“I’ve never seen London looking so beautiful,” sighs Band Of Horses‘ frontman Ben Bridwell, as he peers out into the crowd gathered in the courtyard of Somerset House. He has a point; tonight’s the second of this year’s fortnight-long Summer Series at the landmark venue – these days more frequently used to house exhibitions – and, as night falls over the Thames the still heat, the hum of the Southbank and the splendour of the setting make for a pretty special arena.
The show’s a sell out, but it never feels crowded and much of the audience takes to wandering about the relatively compact venue to take in different views of Bridwell and co or queue in a very orderly fashion for the bar. It’s a civilised affair – a mixture of beards and suits, so their set list came as quite a surprise. Corporate (the series is sponsored by American Express), statement shows like this are when you pull out the ‘hits’, no? No, not Band Of Horses who, while playing fan favourites, also dug much deeper into their four-album back catalogue, pulling out requests submitted via the internet.
They kick off with Monsters from their first album, the 2006 Sub Pop release, Everything All The Time, and while it takes a while for audience and band to warm to each other – Bridwell’s initially closed off, only making eye contact with the rest of his band, puffing on a cigarette and shielding his face with a baseball cap – when, about four songs in, they click, they forge an easy, comfortable relationship with the crowd. They seem relaxed, as though they’re playing in their mum’s living room, rather than the courtyard of an 18th Century neo-classical mansion.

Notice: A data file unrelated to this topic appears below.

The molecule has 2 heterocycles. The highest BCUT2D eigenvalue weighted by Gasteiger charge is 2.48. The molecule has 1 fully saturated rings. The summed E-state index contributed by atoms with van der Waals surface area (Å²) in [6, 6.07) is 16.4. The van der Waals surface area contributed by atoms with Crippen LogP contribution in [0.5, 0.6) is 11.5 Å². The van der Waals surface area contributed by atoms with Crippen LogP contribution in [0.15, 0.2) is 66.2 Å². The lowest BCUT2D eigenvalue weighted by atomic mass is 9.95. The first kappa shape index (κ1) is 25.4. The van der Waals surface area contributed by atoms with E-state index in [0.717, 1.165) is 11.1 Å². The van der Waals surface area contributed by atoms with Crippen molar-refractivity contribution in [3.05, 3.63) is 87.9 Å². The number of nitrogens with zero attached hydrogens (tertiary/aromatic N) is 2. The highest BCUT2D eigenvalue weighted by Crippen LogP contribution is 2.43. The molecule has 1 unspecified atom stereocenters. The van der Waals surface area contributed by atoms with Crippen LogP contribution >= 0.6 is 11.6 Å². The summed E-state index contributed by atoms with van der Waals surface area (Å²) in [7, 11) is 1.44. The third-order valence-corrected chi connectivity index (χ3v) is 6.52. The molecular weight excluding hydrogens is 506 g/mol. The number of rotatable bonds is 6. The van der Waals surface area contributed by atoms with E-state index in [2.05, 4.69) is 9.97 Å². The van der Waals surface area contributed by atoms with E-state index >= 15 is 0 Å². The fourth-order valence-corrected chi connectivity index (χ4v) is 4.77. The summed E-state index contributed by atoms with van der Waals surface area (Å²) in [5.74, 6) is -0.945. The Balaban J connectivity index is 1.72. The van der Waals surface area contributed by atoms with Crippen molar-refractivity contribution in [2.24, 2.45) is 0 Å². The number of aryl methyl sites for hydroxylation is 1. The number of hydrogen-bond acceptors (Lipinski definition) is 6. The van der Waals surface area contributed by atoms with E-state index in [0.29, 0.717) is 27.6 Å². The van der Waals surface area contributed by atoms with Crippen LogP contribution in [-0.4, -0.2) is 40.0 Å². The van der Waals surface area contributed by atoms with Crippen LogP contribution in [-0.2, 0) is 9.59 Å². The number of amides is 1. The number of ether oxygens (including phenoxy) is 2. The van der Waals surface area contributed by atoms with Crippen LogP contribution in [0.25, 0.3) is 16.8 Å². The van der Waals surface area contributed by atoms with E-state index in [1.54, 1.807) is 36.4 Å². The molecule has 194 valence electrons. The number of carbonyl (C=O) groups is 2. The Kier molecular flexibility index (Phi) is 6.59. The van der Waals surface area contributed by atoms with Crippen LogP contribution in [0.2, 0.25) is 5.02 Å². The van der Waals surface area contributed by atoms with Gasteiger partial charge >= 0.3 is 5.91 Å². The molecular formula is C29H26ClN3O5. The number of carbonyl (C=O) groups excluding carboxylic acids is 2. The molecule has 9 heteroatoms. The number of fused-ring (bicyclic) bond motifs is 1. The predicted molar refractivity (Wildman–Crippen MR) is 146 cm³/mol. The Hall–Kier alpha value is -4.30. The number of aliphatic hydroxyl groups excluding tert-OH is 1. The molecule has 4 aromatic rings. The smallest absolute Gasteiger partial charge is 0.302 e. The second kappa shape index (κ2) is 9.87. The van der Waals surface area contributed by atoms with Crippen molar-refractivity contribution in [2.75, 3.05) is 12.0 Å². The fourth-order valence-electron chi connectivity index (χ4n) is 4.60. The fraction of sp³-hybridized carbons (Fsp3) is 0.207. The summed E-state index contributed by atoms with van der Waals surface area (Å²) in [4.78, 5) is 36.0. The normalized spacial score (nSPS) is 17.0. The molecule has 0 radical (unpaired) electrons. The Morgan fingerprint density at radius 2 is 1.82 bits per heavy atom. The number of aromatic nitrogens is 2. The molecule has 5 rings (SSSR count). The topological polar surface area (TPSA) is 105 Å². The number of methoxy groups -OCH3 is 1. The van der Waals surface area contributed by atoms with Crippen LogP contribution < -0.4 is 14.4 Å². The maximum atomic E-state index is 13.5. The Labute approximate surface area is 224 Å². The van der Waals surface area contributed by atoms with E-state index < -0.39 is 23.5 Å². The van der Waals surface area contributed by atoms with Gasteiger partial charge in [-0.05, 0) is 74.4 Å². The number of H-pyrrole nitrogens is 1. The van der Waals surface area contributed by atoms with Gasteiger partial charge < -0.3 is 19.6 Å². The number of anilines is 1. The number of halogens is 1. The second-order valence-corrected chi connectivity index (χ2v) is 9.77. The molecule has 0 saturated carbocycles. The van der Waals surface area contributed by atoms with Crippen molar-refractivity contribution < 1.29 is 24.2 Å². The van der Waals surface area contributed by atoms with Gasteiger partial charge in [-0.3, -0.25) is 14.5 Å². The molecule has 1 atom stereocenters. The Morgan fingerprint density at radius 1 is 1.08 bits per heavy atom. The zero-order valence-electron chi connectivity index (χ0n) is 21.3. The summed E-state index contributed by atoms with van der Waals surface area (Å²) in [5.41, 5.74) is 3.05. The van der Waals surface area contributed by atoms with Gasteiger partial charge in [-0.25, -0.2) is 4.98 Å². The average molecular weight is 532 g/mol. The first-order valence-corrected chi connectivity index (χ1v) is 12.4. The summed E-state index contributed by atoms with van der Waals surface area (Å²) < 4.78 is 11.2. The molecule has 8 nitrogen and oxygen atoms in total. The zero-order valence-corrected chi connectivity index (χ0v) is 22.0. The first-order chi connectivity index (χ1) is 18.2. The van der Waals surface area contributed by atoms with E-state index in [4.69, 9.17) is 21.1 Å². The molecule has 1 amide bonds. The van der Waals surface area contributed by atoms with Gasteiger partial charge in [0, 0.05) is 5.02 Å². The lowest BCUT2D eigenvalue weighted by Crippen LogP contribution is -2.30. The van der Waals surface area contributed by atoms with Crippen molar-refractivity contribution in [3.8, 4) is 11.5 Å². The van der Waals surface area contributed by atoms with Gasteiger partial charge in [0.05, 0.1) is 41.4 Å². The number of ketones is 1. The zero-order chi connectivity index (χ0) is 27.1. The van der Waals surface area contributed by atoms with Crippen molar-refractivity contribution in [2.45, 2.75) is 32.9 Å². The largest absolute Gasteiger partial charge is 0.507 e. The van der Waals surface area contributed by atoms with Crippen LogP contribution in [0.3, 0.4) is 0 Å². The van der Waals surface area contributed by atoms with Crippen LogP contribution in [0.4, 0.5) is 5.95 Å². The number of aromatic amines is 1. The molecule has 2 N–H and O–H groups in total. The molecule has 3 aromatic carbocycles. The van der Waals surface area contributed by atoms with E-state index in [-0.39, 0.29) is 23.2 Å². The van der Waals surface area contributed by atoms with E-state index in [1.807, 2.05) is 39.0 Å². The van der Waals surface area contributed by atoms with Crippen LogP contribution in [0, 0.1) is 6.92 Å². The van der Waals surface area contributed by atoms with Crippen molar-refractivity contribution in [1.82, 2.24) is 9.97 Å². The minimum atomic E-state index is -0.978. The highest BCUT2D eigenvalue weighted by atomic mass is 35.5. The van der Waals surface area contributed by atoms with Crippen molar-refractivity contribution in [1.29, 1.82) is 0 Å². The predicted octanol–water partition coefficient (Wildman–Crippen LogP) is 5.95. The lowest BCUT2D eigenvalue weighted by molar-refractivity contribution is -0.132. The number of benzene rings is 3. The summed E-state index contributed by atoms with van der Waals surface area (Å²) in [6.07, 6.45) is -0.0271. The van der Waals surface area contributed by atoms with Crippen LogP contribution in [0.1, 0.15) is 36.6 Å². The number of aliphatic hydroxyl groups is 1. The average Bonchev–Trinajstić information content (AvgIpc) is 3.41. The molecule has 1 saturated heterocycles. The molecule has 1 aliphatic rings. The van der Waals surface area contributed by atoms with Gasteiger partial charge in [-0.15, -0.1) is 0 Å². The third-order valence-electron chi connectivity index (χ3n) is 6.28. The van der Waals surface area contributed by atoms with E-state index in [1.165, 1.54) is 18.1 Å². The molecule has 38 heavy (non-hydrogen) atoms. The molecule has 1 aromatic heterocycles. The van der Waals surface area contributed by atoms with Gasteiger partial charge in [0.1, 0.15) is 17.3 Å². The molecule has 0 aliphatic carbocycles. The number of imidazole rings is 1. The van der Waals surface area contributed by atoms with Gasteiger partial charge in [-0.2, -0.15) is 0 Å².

A cover of Gram Parsons‘ A Song For You sits perfectly among the tinged Americana that sounds stronger than ever tonight, sometimes at the expense of what should have been fist pump moments, like The Great Salt Lake and No One’s Gonna Love You. Bridwell plays up to this, referring to the crowd as “Y’all”, and they reciprocate with howled whoops and “Hell yeah!”s.
Any softening is forgiven with Is There A Ghost – a real goose bump moment, which reaches such an intensity, with Bridwell’s voice right on the edge, that it silences the chatter, the entire audience giving him their attention.
After an hour-and-a-half they make a sharp exit – no encore – and as the crowd filters out onto Waterloo Bridge, there’s a sense of “Was that it?” They were charming, ballsy in their choice to hang so much of their set on requests, and the perfect soundtrack to a summer’s evening but, with the exception of Is There A Ghost, tonight felt slightly muted, like a missed opportunity to prove what Band Of Horses can do on a grand scale.